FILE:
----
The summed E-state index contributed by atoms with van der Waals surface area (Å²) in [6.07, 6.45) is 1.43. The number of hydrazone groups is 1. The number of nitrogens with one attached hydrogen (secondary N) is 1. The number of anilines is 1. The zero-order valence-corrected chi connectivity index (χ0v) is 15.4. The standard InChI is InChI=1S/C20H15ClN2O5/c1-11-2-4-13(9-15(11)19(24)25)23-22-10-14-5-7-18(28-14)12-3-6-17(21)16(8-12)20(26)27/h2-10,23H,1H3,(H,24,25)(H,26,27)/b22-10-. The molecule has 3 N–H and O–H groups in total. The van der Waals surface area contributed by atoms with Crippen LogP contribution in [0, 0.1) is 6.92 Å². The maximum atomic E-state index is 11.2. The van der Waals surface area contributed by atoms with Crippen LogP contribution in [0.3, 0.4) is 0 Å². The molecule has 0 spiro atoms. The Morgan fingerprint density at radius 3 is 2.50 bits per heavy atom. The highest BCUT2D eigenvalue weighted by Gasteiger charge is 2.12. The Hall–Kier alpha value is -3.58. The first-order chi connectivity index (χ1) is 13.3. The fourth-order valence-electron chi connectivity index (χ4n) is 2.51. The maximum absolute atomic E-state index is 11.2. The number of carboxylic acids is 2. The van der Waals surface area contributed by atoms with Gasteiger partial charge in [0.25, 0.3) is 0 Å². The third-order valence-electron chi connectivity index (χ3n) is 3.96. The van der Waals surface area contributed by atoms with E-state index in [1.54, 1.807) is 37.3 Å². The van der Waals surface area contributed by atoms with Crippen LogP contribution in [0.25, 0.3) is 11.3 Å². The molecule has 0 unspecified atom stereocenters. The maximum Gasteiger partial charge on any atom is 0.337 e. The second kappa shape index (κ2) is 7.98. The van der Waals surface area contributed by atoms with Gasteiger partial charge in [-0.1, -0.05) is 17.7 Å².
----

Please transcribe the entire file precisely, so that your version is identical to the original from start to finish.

The summed E-state index contributed by atoms with van der Waals surface area (Å²) in [6.07, 6.45) is 1.43. The number of hydrazone groups is 1. The number of nitrogens with one attached hydrogen (secondary N) is 1. The number of anilines is 1. The zero-order valence-corrected chi connectivity index (χ0v) is 15.4. The standard InChI is InChI=1S/C20H15ClN2O5/c1-11-2-4-13(9-15(11)19(24)25)23-22-10-14-5-7-18(28-14)12-3-6-17(21)16(8-12)20(26)27/h2-10,23H,1H3,(H,24,25)(H,26,27)/b22-10-. The molecule has 3 N–H and O–H groups in total. The van der Waals surface area contributed by atoms with Crippen LogP contribution in [0, 0.1) is 6.92 Å². The maximum atomic E-state index is 11.2. The van der Waals surface area contributed by atoms with Crippen LogP contribution in [0.3, 0.4) is 0 Å². The molecule has 0 spiro atoms. The Morgan fingerprint density at radius 3 is 2.50 bits per heavy atom. The highest BCUT2D eigenvalue weighted by Gasteiger charge is 2.12. The Hall–Kier alpha value is -3.58. The first-order chi connectivity index (χ1) is 13.3. The fourth-order valence-electron chi connectivity index (χ4n) is 2.51. The maximum absolute atomic E-state index is 11.2. The number of carboxylic acids is 2. The van der Waals surface area contributed by atoms with Gasteiger partial charge in [0.25, 0.3) is 0 Å². The third-order valence-electron chi connectivity index (χ3n) is 3.96. The van der Waals surface area contributed by atoms with E-state index in [1.54, 1.807) is 37.3 Å². The van der Waals surface area contributed by atoms with Crippen LogP contribution in [0.25, 0.3) is 11.3 Å². The molecule has 0 unspecified atom stereocenters. The maximum Gasteiger partial charge on any atom is 0.337 e. The second kappa shape index (κ2) is 7.98. The van der Waals surface area contributed by atoms with Gasteiger partial charge in [-0.1, -0.05) is 17.7 Å².